Throughout the NCAA women’s basketball tournament, famed South Carolina coach Dawn Staley called out a message of consistency and pressure for her players: Keep the thing.
And, as often happens with Staley and her players, they were listening.
South Carolina, the nation’s top-ranked women’s basketball team, will get another chance to win the championship after defeating fellow top-ranked Louisville, 72-59, at Target Arena in Minneapolis on Friday night. Gamecocks will play the winner of a UConn vs. Stanford is played on Friday nights in the same arena.
Louisville tried and again tried to threaten South Carolina, using its speed and wealth of diverse talent to leave the Gamecocks confused at times. Teams often found themselves in a tangled mess on the field as they fought for the ball. But the cardinal couldn’t break through the defensive wall of South Carolina, who blocked, stole and danced around the Louisville players with the confidence of a team that has only lost twice this season.
Even double and triple teams couldn’t stop the Gamecocks from making their way to the basket.
Gamecocks Lost to Stanford by one point in Final Four in 2021 And they’ve been hungry for a win back and a second National title since 2017. South Carolina ranked first in an Associated Press poll all season and one of their losses was a shock defeat to Kentucky at the bell in the Southeast Conference Championship. But its defensive power has already defeated the nation’s best opposition earlier this season – including Connecticut and Stanford.
“Is there an advantage? No, it’s not an advantage?” Staley said after the match. “When you play for a national championship, it is the team that can quickly get used to their habits and stay here.”
This race was a great turn of events from last year, especially for Aliyah Boston, the 6-foot-5 Gamecocks forward, who missed a last-second shot at last year’s Final Four that could have sent South Carolina into the championship game. When asked last weekend if she replays any of those moments herself, her response was an emphatic no. “I’ve quit that since last season and we’ve continued,” she said.
She has moved. The 20-year-old Boston used her relentless power around the basket to lead South Carolina with 23 points and 18 rebounds, securing her 29th double this season and a one-season rebounding record for South Carolina.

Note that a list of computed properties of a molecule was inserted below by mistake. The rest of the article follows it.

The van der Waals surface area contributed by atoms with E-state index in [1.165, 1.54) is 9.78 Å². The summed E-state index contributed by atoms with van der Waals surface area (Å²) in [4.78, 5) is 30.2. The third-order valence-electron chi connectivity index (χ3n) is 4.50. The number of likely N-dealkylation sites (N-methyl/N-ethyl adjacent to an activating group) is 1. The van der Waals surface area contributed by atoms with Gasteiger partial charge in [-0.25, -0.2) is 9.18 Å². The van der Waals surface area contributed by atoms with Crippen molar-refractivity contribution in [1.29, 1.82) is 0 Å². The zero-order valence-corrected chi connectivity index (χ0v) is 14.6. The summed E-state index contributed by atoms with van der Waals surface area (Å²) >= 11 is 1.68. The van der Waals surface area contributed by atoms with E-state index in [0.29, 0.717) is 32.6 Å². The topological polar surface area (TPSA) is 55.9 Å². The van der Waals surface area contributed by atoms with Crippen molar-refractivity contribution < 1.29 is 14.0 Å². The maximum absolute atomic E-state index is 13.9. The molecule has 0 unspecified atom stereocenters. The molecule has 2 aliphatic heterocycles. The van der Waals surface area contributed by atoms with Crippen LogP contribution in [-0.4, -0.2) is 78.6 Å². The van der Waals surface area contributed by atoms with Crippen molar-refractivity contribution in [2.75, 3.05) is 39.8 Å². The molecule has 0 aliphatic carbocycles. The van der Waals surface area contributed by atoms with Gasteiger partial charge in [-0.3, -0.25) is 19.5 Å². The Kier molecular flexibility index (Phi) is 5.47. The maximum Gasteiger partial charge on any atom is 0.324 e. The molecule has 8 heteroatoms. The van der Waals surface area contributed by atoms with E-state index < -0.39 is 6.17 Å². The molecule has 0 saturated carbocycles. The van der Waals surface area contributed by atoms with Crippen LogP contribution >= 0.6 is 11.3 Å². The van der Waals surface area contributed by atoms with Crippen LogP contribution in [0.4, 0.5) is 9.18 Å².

“We knew we were going to get tested and that was the hump we needed to get over,” Boston said after the game.
But she didn’t carry her team alone. The Gamecocks became dependent on a primary support system for rebounding skills from Victaria Saxton, who scored 10, low and wide defense from Brea Beal, who scored 12, and offensive agility from Zia Cooke, who scored 10, and Destanni Henderson, who scored 11.
South Carolina entered the game with Staley and Boston having just received the Naismith Player of the Year and Coach of the Year awards. Staley, a Hall of Fame player and Olympic gold medalist as both player and coach, began building the South Carolina women’s basketball program in 2008.
Gamecocks made 10 consecutive NCAA Championship games under Staley, not including the 2020 tournament that was canceled due to the coronavirus pandemic. Four of those appearances were in the Final Four.
The Gamecocks opened with an early lead but faltered a bit in the second quarter as Louisville forward Emily Engstler managed to break through the Gamecocks defense, three straight runs that gave the Cardinal a momentary lead before South Carolina recovered before the break.
Engstler went on to score, and finished the match with 18 points and 9 rebounds before losing late. The loss means the end of Engstler’s career, but he will likely be selected in the first round of the WNBA Draft next month.
When South Carolina regained the lead, it did so quickly and decisively. The 5-foot-7, South Carolina player Healy Van Leyth smashed the Louisville goalkeeper and scorer who scored just two points in the first half. She scored at least 20 points in her four previous championship games, but finished with 9 points on Friday night.
“Bria is an elite defender,” Staley said. “She is very modest.”
South Carolina was able to extend its lead to 9 points as the final quarter of the game approached, thanks to a constant attack and an increasingly frustrated Cardinal’s defense.
When Engstler miscalculated and the Cardinals failed to convert turnovers and rebounds into points, South Carolina was able to clear the bench and rest their starters. Gamecocks fans started standing up and their towels started rolling.
It wasn’t a clean win, but it was a decisive one. South Carolina and Louisville scored 15 spins each by the end of the game.
“We’ve never been able to take them away because of their battle, their competitiveness, their ability to stay there, defend, score and shoot us,” Staley said.
Henderson and her colleagues acknowledged that they “failed” last year, but plan to “enjoy the moment,” she said, at least for now. “We are not finished yet. We still have unfinished business.”
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